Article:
Chronotypes: Siffre’s Study on Sleep Timing Variability

Chronotypes and the Biological Benefits of Variability in Sleep Timing

Walker discusses the concept of biphasic sleep, where some cultures, particularly hunter-gatherer tribes, have a sleep pattern that includes a longer sleep at night and a short nap or siesta during the day. These tribes also tend to go to sleep about 2 hours after sundown and wake up just before sunrise, with temperature being a strong predictor that forces them awake.

Huberman and Walker also explore the concept of midnight being the middle of the night, and how this varies depending on an individual’s chronotype. While some people, like Jocko Willink, are early risers who go to bed around 8 p.m. and wake up at 4 a.m., others may naturally get sleepy later and wake up later.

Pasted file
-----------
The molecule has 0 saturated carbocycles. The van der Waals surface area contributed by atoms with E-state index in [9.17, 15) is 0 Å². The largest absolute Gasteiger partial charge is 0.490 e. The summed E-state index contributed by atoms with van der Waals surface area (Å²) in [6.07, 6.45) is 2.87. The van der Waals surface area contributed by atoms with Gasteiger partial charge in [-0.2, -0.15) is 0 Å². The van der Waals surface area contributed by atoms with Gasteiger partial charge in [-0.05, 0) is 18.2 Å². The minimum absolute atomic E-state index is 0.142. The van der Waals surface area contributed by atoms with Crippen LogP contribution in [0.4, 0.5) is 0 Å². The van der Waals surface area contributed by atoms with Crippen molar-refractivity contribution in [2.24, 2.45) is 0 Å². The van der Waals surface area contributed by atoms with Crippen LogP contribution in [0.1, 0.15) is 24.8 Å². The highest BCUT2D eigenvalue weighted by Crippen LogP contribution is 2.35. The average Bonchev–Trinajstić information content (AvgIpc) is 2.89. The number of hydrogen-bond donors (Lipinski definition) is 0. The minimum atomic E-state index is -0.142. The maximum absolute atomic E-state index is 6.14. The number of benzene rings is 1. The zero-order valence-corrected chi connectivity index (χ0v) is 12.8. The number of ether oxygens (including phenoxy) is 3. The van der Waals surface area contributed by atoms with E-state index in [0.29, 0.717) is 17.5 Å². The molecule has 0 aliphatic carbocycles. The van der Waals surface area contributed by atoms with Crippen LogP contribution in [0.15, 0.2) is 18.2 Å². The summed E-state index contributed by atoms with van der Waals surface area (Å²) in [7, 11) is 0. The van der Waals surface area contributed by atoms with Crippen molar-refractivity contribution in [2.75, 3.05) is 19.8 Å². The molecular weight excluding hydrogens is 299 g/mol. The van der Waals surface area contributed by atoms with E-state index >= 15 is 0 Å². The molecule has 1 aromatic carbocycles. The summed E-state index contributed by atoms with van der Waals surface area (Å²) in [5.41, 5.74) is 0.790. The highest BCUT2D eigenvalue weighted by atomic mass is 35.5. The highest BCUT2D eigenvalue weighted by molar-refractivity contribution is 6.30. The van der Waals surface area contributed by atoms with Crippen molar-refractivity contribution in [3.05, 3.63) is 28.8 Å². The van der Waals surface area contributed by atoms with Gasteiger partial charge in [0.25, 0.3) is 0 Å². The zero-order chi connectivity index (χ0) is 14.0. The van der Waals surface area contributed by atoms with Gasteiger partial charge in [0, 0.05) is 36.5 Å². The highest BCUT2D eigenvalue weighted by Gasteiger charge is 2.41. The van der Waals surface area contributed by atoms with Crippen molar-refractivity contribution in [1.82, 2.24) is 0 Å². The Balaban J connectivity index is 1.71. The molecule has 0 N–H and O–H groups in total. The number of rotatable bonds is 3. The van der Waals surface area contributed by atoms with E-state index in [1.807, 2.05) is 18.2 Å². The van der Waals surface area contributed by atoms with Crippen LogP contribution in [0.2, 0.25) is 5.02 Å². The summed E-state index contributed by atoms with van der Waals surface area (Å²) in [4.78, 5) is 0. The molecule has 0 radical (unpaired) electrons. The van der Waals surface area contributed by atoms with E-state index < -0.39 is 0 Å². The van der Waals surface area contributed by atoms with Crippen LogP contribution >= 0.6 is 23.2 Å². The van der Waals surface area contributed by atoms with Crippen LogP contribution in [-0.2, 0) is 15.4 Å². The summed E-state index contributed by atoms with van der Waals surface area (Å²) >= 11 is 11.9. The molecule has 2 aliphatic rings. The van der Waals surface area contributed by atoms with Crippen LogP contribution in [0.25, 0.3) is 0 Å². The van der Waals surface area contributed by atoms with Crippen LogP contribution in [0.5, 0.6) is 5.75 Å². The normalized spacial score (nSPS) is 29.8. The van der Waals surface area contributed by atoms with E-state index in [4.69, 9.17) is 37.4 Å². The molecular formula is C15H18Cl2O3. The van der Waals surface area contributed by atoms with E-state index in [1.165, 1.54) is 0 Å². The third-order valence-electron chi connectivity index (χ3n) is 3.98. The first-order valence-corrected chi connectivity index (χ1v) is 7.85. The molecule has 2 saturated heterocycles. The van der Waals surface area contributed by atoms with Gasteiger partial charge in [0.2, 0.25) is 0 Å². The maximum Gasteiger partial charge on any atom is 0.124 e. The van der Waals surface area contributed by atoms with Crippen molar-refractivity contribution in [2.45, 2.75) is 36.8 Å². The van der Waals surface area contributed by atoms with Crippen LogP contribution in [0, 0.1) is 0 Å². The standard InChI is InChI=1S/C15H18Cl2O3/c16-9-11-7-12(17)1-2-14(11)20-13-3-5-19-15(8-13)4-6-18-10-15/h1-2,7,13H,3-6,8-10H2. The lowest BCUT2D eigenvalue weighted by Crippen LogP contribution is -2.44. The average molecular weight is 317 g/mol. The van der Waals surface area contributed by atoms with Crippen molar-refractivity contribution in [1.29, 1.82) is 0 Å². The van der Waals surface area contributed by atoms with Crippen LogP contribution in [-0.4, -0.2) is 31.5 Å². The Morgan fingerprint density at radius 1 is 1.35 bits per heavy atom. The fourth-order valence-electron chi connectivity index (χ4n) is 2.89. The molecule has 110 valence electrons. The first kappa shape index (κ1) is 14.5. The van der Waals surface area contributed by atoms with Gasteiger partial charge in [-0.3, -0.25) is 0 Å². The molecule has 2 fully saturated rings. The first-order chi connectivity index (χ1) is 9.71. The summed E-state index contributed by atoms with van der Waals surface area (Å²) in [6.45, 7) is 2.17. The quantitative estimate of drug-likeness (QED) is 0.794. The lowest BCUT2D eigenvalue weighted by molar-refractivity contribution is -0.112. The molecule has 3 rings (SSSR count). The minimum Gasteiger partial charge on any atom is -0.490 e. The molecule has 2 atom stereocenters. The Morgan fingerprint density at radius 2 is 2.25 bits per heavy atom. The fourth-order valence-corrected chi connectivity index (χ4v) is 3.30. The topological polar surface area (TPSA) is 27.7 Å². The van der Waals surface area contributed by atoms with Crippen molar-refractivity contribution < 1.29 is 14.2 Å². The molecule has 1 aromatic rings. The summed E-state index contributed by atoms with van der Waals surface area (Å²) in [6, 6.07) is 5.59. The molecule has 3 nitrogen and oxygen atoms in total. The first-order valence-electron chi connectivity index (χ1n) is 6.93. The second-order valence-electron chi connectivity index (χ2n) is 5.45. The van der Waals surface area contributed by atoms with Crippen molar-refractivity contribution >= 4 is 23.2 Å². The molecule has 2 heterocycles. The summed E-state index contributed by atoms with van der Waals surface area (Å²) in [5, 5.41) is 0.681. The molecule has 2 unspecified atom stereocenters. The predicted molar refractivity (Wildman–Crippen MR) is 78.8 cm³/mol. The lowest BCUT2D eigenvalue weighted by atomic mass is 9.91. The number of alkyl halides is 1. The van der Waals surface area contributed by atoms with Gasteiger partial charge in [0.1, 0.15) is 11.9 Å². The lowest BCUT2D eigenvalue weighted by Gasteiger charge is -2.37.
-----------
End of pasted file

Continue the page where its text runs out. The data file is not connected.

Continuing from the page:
The variability in chronotypes is seen as a biological benefit, as it ensures that there are always some people awake at any given time, reducing the vulnerability of the collective. This injection of variability in sleep preferences is similar to how the circadian rhythm is not exactly 24 hours, allowing for entrainment to the changing light-dark cycles throughout the year.

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